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Bitmap Frogs
Member
(07-04-2014, 03:21 PM)
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Originally Posted by itsinmyveins

I was a vegetarian for nearly two years when I was younger way back, but I've recently started to move to a vegetarian diet again.

I like meat a lot.

Hamburgers. Steaks. Gah, my mouth starts watering just at the thought of it, but I thought I should at least do a bare minimum of "good" so I've decided to eat vegetarian mostly, but leaving room to allow myself a burger or so occasionally. It's better than nothing, I'm thinking. Haven't had meat for months now though, apart from maybe fish once or twice.

For me what works best are dishes that are mostly vegetables but that have some meat or fish in there to give them a little punch. It feels like a nice balance. It does help that there's tons of recipes like that in my country tho haha.
Famassu
(07-04-2014, 03:24 PM)
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Originally Posted by EmiPrime

There is no such thing as "extreme" veganism. Just veganism.

You can't just redefine things around your lifestyle. Vegan has a specific meaning, that is no animal products. It's much more of a philosophy than it is a diet. Same with vegetarian; no meat. You calling yourself vegan or vegetarian then doing things that directly contradict these things out of convenience is dishonest. If you can't be bothered to explain clearly to your friends and family your dietary needs and help out in the kitchen so it's not a burden on them that's on you. Plenty of veg*ns manage this just fine, I have been doing it for a good 12 years.

If you want to dramatically reduce your meat/dairy/eggs consumption then great, good for you but you're not a vegan if you're bending what it really means when it's inconvenient to you.

I'm talking about it being incredibly idiotic to throw food away. That's just wasteful and stupid and THESE SITUATIONS CAN HAPPEN even if people know you are a vegan and even if you (usually) help in the kitchen to make food you can eat. Shit happens. Maybe you are making a dish where there are vegan versions and non-vegan versions and the difference is that the non-vegan version has cheese and while making both, there's is a momentary lapse in judgmenet and the non-vegan person accidentally sprinkles a little bit of cheese to the vegan version. You're honestly saying that the vegan could then no longer call him-/herself a vegan if he decided, for that one time, to forego vegan principles, when the alternative might be to throw the food away if there's no one to eat it?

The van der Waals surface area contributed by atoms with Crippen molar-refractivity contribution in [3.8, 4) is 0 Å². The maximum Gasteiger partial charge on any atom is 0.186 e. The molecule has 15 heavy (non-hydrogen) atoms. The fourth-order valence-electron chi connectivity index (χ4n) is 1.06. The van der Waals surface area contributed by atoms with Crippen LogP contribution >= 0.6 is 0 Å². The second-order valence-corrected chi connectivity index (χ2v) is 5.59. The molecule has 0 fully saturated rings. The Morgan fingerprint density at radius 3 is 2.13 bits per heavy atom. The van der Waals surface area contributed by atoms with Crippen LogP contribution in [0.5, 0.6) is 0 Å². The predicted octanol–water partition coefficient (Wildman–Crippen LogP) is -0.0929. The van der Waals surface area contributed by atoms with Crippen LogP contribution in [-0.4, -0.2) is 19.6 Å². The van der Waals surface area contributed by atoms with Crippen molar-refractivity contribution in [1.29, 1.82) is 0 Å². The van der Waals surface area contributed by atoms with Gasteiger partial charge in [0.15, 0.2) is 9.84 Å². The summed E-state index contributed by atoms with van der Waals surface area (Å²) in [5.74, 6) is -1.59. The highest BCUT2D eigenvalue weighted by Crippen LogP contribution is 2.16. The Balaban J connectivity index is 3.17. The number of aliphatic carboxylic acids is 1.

I mean, it's kind of the same as with non-vegan clothes. If they are in the kind of condition that no one buys them or wants them donated to them or no one has any use of them (maybe you're smaller or bigger than they are), but you can personally still use them, it's better to use them until they are completely worn out instead of buying completely new vegan-approved clothing. That would just be waste of resources and I personally put ecological living above vegan living. They are usually the one and the same, but if it means throwing food away, then I find it stupid to not bend the rules a little, especially in case of milk, other dairy products and eggs, when no actual animals were killed.

And again, putting such strict restrictions as to who can and can't be called a vegan is silly. If one lives by vegan principles in his or her everyday life 99,99999% of the time, yet allows for a little bit of bending the rules (i.e. consuming a tiny bit of cheese) when it would be illogical by some other principles to not do so (i.e. wasting food is incredibly dumb), then who are you to whine about them not being "true" vegans? I think there is such a thing as a strict vegan who simply makes no compromises in his/her vegan lifestyle and there can be vegans who basically live their life like a strict vegan the vast majority of time, but when put into some situations where a strict vegan would just starve themselves and/or throw food away, they might not see it as some huge betrayal of the vegan lifestyle to eat a little bit of non-vegan food to avoid having to go without food for a prolonged time or to not waste food.
itsinmyveins
Gets to pilot the crappy patrol labors
(07-04-2014, 03:24 PM)
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Originally Posted by Bitmap Frogs

For me what works best are dishes that are mostly vegetables but that have some meat or fish in there to give them a little punch. It feels like a nice balance. It does help that there's tons of recipes like that in my country tho haha.

The thing is, at home vegetarian food works great for me – quorn, halloumi and other ingredients work well to make vegetarian dishes feel a bit "heavier". It's more annoying when you're at a restaurant and you're stuck with one or two common options.
Bitmap Frogs
Member
(07-04-2014, 03:31 PM)
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Originally Posted by itsinmyveins

The thing is, at home vegetarian food works great for me – quorn, halloumi and other ingredients work well to make vegetarian dishes feel a bit "heavier". It's more annoying when you're at a restaurant and you're stuck with one or two common options.

I know, what you mean, but to me "heavy" and "punch" are different things.
Famassu
(07-04-2014, 03:40 PM)
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The firm kind of tofu is an excellent vegan alternative for having something meat-like in food. Soy also comes in a fuckton of other different forms that can be used to replace/emulate minced meat (in lasagne, soups etc.), chicken filës & pieces (with fried rice & some vegetables, for example) and even bacon without there being that much of a difference in the texture or taste of the food if you know what you are doing. It's different, but something you can get accustomed to and is, imho, "close enough" to meat that some people might not even notice the difference unless you point it out to them. I made "chicken" soup with chicken-pieces like soy-stuff and my dad thought he was eating chicken soup.